Updated: Feb 17
If you've followed along with the blog you are no stranger to the nerves I brought with me from Ohio when we loaded up our RV and drove to New Mexico to start our adventure travel nursing. My first contract is located in Alamogordo, a stone's throw from the newly dubbed national park, White Sands! During our stay here we have visited countless times (with and without the dogs), completing nearly all of the hikes the park has to offer!
White Sands has become a sort of haven for me. Most travel nursing contracts are 3 months long, meaning I haven't seen family, friends, or a familiar face (besides Colton) since the end of August. We took this leap to hike and see as much of the western U.S. as possible, and while we've been able to explore a handful of incredible nearby wonders, I am always drawn back to White Sands. I'm going to use this post to share about the park (and hopefully) convince you to visit as well!
If you're an outdoor lover like myself, you've most likely also heard of Great Sand Dunes National Park in Colorado. Colton and I have had the opportunity to visit in July of this year, but we actually prefer White Sands! The highest dune at Great Sand Dunes scales to 750 feet while at White Sands, the highest is just 60 feet. Both parks seem to appear out of no where, but it's the shear white of White Sands that has me in awe.
What Makes White Sands Unique?
White Sands National Park is home to the largest gypsum dune field in the world. Located within southern New Mexico's Tularosa Basin, the dunes cover nearly half of the 275 square mile, Chihuahuan Desert.
Inches under the surface, water remains, which allows for the dunes to stay cool and moist (and not blow away). Gypsum is a mineral made up of hydrated calcium sulfate that forms a plaster when exposed to a very strong heat, making it completely unlike the common sand we'd find on beaches. Gypsum is used in common everyday items such as toothpaste, casts, and drywall!
Our First Visit- A Lesson, Learned
It should come as no surprise that when we rolled up to our RV park in late August, one of the first places I wanted to visit was White Sands. After some quick research on AllTrails, I set my sights on the longest trail in the park, Alkali Flat. At the time, the daily temperatures in Alamogordo were still reaching close to 100, but we naively ignored warnings to avoid the trail at that time of year.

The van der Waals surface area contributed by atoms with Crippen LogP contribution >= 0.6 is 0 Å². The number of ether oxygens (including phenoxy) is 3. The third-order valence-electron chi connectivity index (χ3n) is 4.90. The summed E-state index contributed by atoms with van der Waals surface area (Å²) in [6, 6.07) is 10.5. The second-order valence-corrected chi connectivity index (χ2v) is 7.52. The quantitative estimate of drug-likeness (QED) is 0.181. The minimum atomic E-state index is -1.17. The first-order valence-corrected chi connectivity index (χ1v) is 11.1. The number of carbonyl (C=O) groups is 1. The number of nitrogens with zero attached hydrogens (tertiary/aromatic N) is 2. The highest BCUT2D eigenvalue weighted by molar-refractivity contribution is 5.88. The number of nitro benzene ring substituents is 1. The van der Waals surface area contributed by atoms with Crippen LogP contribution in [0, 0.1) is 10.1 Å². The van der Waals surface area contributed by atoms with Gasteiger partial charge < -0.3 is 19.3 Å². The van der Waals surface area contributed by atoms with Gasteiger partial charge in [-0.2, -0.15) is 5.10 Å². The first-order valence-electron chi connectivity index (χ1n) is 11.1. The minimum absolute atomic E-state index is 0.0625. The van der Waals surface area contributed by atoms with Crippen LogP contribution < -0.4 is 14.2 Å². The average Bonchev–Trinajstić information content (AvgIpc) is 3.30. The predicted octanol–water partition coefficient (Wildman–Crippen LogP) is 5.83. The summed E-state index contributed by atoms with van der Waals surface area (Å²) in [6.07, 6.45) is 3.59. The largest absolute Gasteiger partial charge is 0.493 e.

Don't be like us.
The trail itself is a 4.9 mile loop, which may seem like a walk in the park for an experienced hiker like myself, but man was I wrong. And don't let the "flat" in Alkali Flat fool you, either. The trail is filled with dunes to scale and descend. About a mile into the hike, I was struggling. The heat took a toll on my body I had never felt before (and I've hiked Grand Canyon in mid July!). I found myself falling behind Colton and at one point, completely laid down, defeated, in the sand.
At first Colton was annoyed with me, thinking I was merely being dramatic. Quickly we made the decision to retreat to back to the car. And even getting back there was a struggle. We both laid down in the sand after basically rolling down a tall dune and stayed there for a long time with our legs in the cool sand.
When we finally returned to the car, I was frustrated and angry. I am not someone who backs down from a hike. But I also didn't want to put myself through it again. It honestly took me a month and a half to decide I was up for the challenge of Alkali Flat again.
The temperatures have been much cooler lately. (We even got snow 3 weeks ago....which I left Ohio to avoid). We packed the dogs up in the car and decided to make our second attempt of Alkali Flat an entire Hale family affair.